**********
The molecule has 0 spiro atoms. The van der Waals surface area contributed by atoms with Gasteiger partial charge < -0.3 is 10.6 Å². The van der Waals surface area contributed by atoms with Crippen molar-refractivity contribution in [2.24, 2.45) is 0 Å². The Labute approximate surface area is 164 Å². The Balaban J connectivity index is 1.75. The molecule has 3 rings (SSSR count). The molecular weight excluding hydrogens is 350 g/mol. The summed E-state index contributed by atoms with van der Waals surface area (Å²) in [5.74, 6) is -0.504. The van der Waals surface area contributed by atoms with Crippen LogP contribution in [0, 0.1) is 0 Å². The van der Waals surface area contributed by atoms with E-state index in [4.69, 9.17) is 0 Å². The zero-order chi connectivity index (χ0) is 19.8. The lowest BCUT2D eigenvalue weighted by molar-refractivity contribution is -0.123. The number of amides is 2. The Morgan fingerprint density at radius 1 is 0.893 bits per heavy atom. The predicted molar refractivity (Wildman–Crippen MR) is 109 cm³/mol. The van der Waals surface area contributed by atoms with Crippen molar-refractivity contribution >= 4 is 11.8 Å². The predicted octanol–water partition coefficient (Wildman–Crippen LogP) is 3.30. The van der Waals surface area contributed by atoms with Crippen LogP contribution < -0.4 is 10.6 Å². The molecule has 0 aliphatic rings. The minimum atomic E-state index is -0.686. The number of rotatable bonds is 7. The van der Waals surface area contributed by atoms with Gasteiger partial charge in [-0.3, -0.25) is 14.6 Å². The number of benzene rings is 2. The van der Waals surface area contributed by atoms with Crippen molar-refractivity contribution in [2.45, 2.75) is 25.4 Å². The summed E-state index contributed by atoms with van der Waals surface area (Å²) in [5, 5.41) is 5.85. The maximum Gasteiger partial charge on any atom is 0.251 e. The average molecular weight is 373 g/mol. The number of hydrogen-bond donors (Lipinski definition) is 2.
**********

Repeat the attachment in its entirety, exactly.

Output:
The molecule has 0 spiro atoms. The van der Waals surface area contributed by atoms with Gasteiger partial charge < -0.3 is 10.6 Å². The van der Waals surface area contributed by atoms with Crippen molar-refractivity contribution in [2.24, 2.45) is 0 Å². The Labute approximate surface area is 164 Å². The Balaban J connectivity index is 1.75. The molecule has 3 rings (SSSR count). The molecular weight excluding hydrogens is 350 g/mol. The summed E-state index contributed by atoms with van der Waals surface area (Å²) in [5.74, 6) is -0.504. The van der Waals surface area contributed by atoms with Crippen LogP contribution in [0, 0.1) is 0 Å². The van der Waals surface area contributed by atoms with E-state index in [4.69, 9.17) is 0 Å². The zero-order chi connectivity index (χ0) is 19.8. The lowest BCUT2D eigenvalue weighted by molar-refractivity contribution is -0.123. The number of amides is 2. The Morgan fingerprint density at radius 1 is 0.893 bits per heavy atom. The predicted molar refractivity (Wildman–Crippen MR) is 109 cm³/mol. The van der Waals surface area contributed by atoms with Crippen molar-refractivity contribution >= 4 is 11.8 Å². The predicted octanol–water partition coefficient (Wildman–Crippen LogP) is 3.30. The van der Waals surface area contributed by atoms with Crippen LogP contribution < -0.4 is 10.6 Å². The molecule has 0 aliphatic rings. The minimum atomic E-state index is -0.686. The number of rotatable bonds is 7. The van der Waals surface area contributed by atoms with Gasteiger partial charge in [-0.3, -0.25) is 14.6 Å². The number of benzene rings is 2. The van der Waals surface area contributed by atoms with Crippen molar-refractivity contribution in [2.45, 2.75) is 25.4 Å². The summed E-state index contributed by atoms with van der Waals surface area (Å²) in [5, 5.41) is 5.85. The maximum Gasteiger partial charge on any atom is 0.251 e. The average molecular weight is 373 g/mol. The number of hydrogen-bond donors (Lipinski definition) is 2.